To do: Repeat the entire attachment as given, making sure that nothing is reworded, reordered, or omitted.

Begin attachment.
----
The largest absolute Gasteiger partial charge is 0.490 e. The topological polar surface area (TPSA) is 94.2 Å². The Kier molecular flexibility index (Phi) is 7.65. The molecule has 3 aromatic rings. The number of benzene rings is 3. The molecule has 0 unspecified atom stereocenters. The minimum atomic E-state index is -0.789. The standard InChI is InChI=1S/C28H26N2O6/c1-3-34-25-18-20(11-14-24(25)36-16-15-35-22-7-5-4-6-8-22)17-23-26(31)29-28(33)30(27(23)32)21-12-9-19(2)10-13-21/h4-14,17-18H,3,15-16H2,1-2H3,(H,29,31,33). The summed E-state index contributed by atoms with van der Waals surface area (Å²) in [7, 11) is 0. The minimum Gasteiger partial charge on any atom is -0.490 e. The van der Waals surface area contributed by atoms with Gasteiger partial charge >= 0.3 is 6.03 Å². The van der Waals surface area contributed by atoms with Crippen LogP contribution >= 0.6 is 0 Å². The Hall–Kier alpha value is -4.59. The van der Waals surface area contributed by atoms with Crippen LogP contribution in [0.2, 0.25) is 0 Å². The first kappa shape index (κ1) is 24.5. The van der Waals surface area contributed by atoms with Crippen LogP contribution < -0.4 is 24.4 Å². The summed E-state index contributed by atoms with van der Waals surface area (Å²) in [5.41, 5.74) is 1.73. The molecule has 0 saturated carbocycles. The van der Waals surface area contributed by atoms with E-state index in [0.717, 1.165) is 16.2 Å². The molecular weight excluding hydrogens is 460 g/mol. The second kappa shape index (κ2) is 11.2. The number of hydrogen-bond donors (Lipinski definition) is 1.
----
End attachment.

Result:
The largest absolute Gasteiger partial charge is 0.490 e. The topological polar surface area (TPSA) is 94.2 Å². The Kier molecular flexibility index (Phi) is 7.65. The molecule has 3 aromatic rings. The number of benzene rings is 3. The molecule has 0 unspecified atom stereocenters. The minimum atomic E-state index is -0.789. The standard InChI is InChI=1S/C28H26N2O6/c1-3-34-25-18-20(11-14-24(25)36-16-15-35-22-7-5-4-6-8-22)17-23-26(31)29-28(33)30(27(23)32)21-12-9-19(2)10-13-21/h4-14,17-18H,3,15-16H2,1-2H3,(H,29,31,33). The summed E-state index contributed by atoms with van der Waals surface area (Å²) in [7, 11) is 0. The minimum Gasteiger partial charge on any atom is -0.490 e. The van der Waals surface area contributed by atoms with Gasteiger partial charge >= 0.3 is 6.03 Å². The van der Waals surface area contributed by atoms with Crippen LogP contribution >= 0.6 is 0 Å². The Hall–Kier alpha value is -4.59. The van der Waals surface area contributed by atoms with Crippen LogP contribution in [0.2, 0.25) is 0 Å². The first kappa shape index (κ1) is 24.5. The van der Waals surface area contributed by atoms with Crippen LogP contribution < -0.4 is 24.4 Å². The summed E-state index contributed by atoms with van der Waals surface area (Å²) in [5.41, 5.74) is 1.73. The molecule has 0 saturated carbocycles. The van der Waals surface area contributed by atoms with E-state index in [0.717, 1.165) is 16.2 Å². The molecular weight excluding hydrogens is 460 g/mol. The second kappa shape index (κ2) is 11.2. The number of hydrogen-bond donors (Lipinski definition) is 1.